Looking back, I can see that the wrestling I had with my acceptability to God came from this issue - it seemed I would be damned as abomination by God who was supposedly filled with lovingkindness, who knew the number of hairs on my head and yet somehow couldn't accept me as I've been made. Oh, sure, I could be acceptable to God as a celibate - and I did that for nearly 12 years - but don't act on any of those instincts of yours, Steve. That road leads to Hell, you know...

But even more than that - because I worked most of the way through that issue - I knew that the church communities of which I was a member would not have been welcoming to a gay man. Now, I know that most my close friends would have likely been willing to accept me (though several were particularly unsupportive of GLBT folks until they found out that I was one). But I also watched two different instances where a man was accepted, welcomed, and encouraged to participate in our church community - until they either came out, or were outed by others. And then things got decidely cool.

I've already admitted (at least to a degree) how much my own need for acceptance and inclusion by others made it impossible for me to be honest about my sexuality. It just was easier to lie when it felt like there was no consequence - that there was no downside to living falsely. It's just hard to also admit how much the church helped feed my self-imposed homophobia. They weren't responsible for it - but they certainly helped fuel it.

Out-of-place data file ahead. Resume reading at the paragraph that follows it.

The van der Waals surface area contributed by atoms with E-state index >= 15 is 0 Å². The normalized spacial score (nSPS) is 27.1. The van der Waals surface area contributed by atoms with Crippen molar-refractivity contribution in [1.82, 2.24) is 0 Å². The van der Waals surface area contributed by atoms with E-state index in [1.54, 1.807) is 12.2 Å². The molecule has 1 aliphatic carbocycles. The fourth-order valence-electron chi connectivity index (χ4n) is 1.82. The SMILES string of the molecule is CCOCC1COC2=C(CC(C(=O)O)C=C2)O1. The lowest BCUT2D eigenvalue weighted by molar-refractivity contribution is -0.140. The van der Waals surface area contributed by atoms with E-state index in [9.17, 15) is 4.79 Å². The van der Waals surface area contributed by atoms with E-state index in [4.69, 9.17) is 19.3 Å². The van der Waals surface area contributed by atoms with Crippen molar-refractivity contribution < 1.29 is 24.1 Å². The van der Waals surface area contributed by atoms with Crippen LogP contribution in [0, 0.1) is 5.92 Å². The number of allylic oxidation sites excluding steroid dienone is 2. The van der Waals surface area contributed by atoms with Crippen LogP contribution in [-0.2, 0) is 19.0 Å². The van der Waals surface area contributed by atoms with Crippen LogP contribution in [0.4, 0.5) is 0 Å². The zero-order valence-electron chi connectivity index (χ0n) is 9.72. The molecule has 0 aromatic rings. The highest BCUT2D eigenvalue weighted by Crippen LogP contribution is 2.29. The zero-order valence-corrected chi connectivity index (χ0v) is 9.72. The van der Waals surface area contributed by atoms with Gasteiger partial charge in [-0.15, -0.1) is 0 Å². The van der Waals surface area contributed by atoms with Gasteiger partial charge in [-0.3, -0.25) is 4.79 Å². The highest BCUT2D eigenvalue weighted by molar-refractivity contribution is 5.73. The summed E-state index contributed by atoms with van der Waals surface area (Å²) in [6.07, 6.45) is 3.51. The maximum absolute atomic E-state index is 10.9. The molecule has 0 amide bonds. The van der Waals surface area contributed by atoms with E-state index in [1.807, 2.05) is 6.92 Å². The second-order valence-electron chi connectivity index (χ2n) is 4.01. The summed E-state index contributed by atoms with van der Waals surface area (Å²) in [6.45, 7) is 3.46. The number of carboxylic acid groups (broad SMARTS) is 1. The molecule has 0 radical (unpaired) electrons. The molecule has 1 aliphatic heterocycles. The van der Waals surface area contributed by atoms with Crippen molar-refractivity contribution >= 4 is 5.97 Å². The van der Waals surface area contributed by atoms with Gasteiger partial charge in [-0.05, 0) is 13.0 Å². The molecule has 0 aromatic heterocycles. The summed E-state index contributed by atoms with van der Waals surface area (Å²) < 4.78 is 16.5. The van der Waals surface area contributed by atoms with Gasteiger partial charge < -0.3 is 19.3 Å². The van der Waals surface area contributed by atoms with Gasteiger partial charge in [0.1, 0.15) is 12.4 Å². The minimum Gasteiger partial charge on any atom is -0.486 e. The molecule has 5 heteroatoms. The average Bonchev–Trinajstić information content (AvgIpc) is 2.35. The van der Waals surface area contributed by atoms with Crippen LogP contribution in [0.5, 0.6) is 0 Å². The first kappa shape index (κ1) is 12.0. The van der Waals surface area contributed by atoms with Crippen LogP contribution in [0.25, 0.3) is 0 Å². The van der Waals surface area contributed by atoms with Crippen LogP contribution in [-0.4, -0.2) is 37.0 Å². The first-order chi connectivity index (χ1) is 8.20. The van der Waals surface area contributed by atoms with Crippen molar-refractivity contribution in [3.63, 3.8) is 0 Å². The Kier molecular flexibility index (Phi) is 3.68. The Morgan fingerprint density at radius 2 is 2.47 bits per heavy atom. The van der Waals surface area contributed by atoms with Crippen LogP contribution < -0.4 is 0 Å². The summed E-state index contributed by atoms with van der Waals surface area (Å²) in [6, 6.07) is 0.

I also bought into the insanity (mentioned in my first posting) that (since I was convinced there would be no future relationship in the cards for me) that it would be more helpful to be an advocate for GLBT folks from in ordained ministry than to be excluded from both ministry and church by being out. I really felt quite noble in my celibate pursuit of service of God and church...

...that is, until the church told me that the issue that would keep me out of ministry would be my finances, and my indebtedness - and not my sexuality. Sadly, under the current rules of the ELCA, I could have been ordained gay - I just couldn't be ordained broke.

Ironic, ain't it....the only way I could be rigorously honest enough to face this, and really be self-honest and self-aware enough to be a minister was through the brokenness resulting from my spectacularly-failed run at ordained ministry...

Part of the first steps of dealing with all this was finding the Fourth Forum, the GLBT ministry of Fourth Presbyterian Church here in Chicago. The group did a weekly study on John McNeill's classic text Taking A Chance on God, which forced me to dig back into a bunch of my pastoral-care texts on sexuality.